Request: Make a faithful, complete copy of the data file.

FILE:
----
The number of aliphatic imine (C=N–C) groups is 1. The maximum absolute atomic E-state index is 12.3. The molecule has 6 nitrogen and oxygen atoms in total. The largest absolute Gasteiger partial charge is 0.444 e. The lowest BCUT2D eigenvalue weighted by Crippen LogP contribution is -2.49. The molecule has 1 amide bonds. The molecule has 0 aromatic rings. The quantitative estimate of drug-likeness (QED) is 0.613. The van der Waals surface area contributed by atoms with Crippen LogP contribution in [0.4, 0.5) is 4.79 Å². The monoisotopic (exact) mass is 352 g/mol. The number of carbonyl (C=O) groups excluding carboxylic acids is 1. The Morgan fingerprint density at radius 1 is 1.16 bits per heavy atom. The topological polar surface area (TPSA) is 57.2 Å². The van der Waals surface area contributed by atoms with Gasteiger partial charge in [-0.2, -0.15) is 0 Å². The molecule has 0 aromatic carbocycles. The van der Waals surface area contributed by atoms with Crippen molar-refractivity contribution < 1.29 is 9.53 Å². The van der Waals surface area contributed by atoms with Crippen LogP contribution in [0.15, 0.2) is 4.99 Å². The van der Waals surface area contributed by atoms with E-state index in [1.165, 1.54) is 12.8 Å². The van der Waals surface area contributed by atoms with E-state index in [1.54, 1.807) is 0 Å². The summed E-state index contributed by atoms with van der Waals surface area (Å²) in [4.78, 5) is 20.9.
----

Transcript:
The number of aliphatic imine (C=N–C) groups is 1. The maximum absolute atomic E-state index is 12.3. The molecule has 6 nitrogen and oxygen atoms in total. The largest absolute Gasteiger partial charge is 0.444 e. The lowest BCUT2D eigenvalue weighted by Crippen LogP contribution is -2.49. The molecule has 1 amide bonds. The molecule has 0 aromatic rings. The quantitative estimate of drug-likeness (QED) is 0.613. The van der Waals surface area contributed by atoms with Crippen LogP contribution in [0.4, 0.5) is 4.79 Å². The monoisotopic (exact) mass is 352 g/mol. The number of carbonyl (C=O) groups excluding carboxylic acids is 1. The Morgan fingerprint density at radius 1 is 1.16 bits per heavy atom. The topological polar surface area (TPSA) is 57.2 Å². The van der Waals surface area contributed by atoms with Gasteiger partial charge in [-0.2, -0.15) is 0 Å². The molecule has 0 aromatic carbocycles. The van der Waals surface area contributed by atoms with Crippen molar-refractivity contribution < 1.29 is 9.53 Å². The van der Waals surface area contributed by atoms with Crippen LogP contribution in [0.15, 0.2) is 4.99 Å². The van der Waals surface area contributed by atoms with E-state index in [1.165, 1.54) is 12.8 Å². The van der Waals surface area contributed by atoms with E-state index in [1.54, 1.807) is 0 Å². The summed E-state index contributed by atoms with van der Waals surface area (Å²) in [4.78, 5) is 20.9.